Your opinion of the Texas Rangers likely reflects something about how you or your ancestors first entered into the epic tale of the Lone Star State. If you’re the descendant of Anglo settlers who squared off against fierce indigenous resistance and recalcitrant, long-settled Tejanos, then you probably regard the Rangers as the venerable knights-errant of the sprawling Central Plains and southern brush country, the guardians of civil order on the lawless frontier, ever dutiful in their white cowboy hats, ringed silver-star badges, and Colt .45 sidearms. If your forebears were Tejanos whose colonial patrimonies were stolen, often violently, then you may believe the early Rangers to have been nothing more than bloodthirsty thugs for hire, lawless instruments of white supremacy.
Or maybe you know someone who thinks they’re just a professional baseball team. Many newcomers to Texas remain aloof to these legacies.
For most of the state’s history, the laudatory picture of the Rangers has prevailed, among both historians and the general public. When I was a child, school trips to San Antonio’s Witte Museum always included a visit to the shrine-like exhibition of Ranger memorabilia housed in a limestone Greco-Roman-style building that resembled a mausoleum. The display included saddles, pistols, rifles, and badges, along with a few photographs of famous Rangers. The quiet, mahogany-paneled room, with its august and somber presentation of these implements, was meant to evoke reverence and awe, with little reference to the history it represented.
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In his 1935 opus The Texas Rangers: A Century of Frontier Defense, the historian Walter Prescott Webb anatomized the typical Texas Ranger as “essentially a fighting man.” In his foreword to the 1965 edition of the book, President Lyndon B. Johnson extolled the group’s heroic ethic, observing that “thought of self would never deter the Ranger from fulfilling the commitment of his vows as an agent of law, order, and justice.”
But over the past two decades, the history of the Rangers has been contested. Scholars such as Benjamin Heber Johnson, William D. Carrigan, Clive Webb (no relation to Walter Prescott), and Monica Muñoz Martinez have taken Webb’s landmark book to task, publishing works that shine a harsh light on the Rangers’ involvement in lynchings and other extrajudicial murders of Mexicano Texans. Carrigan and Clive Webb cite historians who “estimate the number of such victims to be as low as 500 and as high as 5,000” between 1910 and 1920, a time that came to be known among the Mexican Americans of South Texas as La Hora de Sangre (“The Time of Blood”). Even Webb wrote in his book of “the death of hundreds of Mexicans, many of them innocent, at the hands of the local posses, peace officers, and Texas Rangers,” though this acknowledgment doesn’t seem to have much altered his opinion of the organization.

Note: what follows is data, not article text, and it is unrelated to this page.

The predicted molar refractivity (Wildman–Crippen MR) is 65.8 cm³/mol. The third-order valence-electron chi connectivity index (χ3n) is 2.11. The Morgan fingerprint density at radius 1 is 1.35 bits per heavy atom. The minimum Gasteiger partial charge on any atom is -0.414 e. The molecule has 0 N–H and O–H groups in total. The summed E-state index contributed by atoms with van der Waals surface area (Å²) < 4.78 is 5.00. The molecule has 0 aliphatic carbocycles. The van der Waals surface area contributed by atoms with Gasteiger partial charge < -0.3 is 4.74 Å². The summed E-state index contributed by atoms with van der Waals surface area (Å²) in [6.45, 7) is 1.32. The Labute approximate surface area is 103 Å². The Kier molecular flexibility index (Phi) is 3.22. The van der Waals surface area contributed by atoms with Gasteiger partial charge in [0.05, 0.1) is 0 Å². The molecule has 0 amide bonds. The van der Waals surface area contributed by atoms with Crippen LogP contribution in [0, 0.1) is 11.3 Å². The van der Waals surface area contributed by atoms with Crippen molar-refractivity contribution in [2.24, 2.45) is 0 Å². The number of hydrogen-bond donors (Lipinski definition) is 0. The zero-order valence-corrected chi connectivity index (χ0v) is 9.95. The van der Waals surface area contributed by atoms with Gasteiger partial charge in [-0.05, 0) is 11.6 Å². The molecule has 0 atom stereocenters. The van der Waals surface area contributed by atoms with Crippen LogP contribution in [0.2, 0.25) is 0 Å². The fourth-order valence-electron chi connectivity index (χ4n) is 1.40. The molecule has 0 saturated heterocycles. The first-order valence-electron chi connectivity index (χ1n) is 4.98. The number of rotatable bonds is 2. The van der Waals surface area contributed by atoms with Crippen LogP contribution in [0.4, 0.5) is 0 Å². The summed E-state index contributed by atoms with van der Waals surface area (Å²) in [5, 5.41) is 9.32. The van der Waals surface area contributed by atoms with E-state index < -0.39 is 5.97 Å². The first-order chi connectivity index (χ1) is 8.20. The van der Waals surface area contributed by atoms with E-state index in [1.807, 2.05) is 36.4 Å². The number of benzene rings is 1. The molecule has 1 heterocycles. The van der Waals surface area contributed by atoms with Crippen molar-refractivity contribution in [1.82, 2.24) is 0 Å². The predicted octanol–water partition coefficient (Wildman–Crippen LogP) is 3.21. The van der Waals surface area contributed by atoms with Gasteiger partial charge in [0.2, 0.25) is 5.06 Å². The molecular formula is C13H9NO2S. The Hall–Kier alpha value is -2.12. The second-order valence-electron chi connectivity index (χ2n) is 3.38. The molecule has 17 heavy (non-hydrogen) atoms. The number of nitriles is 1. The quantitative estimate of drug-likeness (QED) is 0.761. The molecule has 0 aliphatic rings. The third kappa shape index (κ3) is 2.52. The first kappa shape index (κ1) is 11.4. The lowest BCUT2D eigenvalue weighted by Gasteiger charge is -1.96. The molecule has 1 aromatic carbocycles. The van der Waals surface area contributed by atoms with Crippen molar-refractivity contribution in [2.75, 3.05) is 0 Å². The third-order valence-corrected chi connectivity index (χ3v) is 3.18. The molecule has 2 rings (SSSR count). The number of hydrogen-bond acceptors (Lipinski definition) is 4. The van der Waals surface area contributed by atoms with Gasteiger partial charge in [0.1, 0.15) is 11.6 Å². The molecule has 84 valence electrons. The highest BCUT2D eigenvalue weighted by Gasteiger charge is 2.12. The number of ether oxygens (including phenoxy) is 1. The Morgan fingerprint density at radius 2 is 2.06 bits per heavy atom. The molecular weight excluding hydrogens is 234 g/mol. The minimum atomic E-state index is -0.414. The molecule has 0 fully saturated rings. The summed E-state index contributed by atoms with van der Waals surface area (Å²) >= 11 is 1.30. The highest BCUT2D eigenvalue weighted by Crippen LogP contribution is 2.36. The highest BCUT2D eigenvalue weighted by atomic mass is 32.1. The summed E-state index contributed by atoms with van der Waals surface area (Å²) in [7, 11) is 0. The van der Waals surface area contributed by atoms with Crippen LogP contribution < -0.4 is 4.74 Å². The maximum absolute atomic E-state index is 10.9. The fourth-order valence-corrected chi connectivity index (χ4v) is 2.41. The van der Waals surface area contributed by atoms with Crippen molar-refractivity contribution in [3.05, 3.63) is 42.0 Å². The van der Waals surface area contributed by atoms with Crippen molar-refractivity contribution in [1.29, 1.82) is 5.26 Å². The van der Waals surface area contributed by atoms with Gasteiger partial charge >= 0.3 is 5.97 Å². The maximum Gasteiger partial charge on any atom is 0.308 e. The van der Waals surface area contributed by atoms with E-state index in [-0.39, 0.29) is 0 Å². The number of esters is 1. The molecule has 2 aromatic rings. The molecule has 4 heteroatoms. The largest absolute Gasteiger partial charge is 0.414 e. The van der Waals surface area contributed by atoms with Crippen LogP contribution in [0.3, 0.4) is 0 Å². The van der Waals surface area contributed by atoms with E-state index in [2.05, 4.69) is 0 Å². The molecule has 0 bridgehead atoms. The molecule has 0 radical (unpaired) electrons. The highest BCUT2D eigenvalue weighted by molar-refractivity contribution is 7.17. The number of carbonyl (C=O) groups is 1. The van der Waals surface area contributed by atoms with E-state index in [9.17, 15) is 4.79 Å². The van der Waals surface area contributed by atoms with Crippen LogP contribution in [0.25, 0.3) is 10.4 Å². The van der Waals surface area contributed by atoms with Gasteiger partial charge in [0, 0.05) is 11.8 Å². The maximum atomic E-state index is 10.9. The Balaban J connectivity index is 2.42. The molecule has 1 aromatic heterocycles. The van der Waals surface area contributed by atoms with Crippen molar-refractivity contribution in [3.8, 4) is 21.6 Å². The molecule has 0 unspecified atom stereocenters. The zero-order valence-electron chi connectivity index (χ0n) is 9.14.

None of these recent historians’ works can be found in the bookstore of the Texas Ranger Hall of Fame and Museum, where one will, instead, find titles such as The Ranger Ideal: Texas Rangers in the Hall of Fame (two volumes) and Yours to Command: The Life and Legend of Texas Ranger Captain Bill McDonald.
Now, just three years shy of the Rangers’ bicentennial, comes another history that likely won’t make it into the Hall of Fame’s bookstore: Doug J. Swanson’s Cult of Glory: The Bold and Brutal History of the Texas Rangers (Viking, June 9), which rigorously chronicles two centuries of Ranger misadventures and atrocities, as well as commendable operations undertaken by the Rangers in recent decades. At more than four hundred pages, Cult of Glory strives to be as panoramic as possible, telling a big story on a big canvas and featuring characters with names like “Old Paint,” “Three-Legged Willie,” and “Lone Wolf.” But it also strives to supplant the Ranger narratives of yore by synthesizing decades of others’ research as well as Swanson’s own findings.
Swanson, a Florida transplant to Dallas who graduated from the University of Texas at Austin in 1977, subscribed for many years to the heroic image of the Rangers that’s the default position of most Anglo Texans. In a recent interview he said that, like many young people of that time, he was first exposed to the Texas Ranger legend through television, specifically the handsome and upright exemplars of the Ranger tradition celebrated in shows from the fifties and sixties such as Texas John Slaughter, part of the Wonderful World of Disney anthology series, and Laredo, an NBC drama that featured three Texas Rangers stationed in South Texas. Such shows are part of a long lineage of Broadway plays, dime-store novels, radio dramas, and films that have long portrayed the Rangers as honorable, stoic, and fair, as well as impeccably groomed, whether it was Tom Mix or Robert Culp or Chuck Norris filling out that starched white shirt.
As an investigative reporter for many years at the Dallas Morning News, Swanson had numerous occasions to cover Texas Ranger cases, including the organization’s role in investigating a 2005 sexual abuse scandal involving the Texas Youth Commission. The Rangers, in collaboration with the FBI, revealed that a number of TYC officials had had sexual relations with juveniles in their care. “I thought they led a very effective investigation,” Swanson recalled. “So I didn’t come into this book in any way wanting to do a hatchet job.” (Full disclosure: Swanson and I share the same publisher and the same editor.)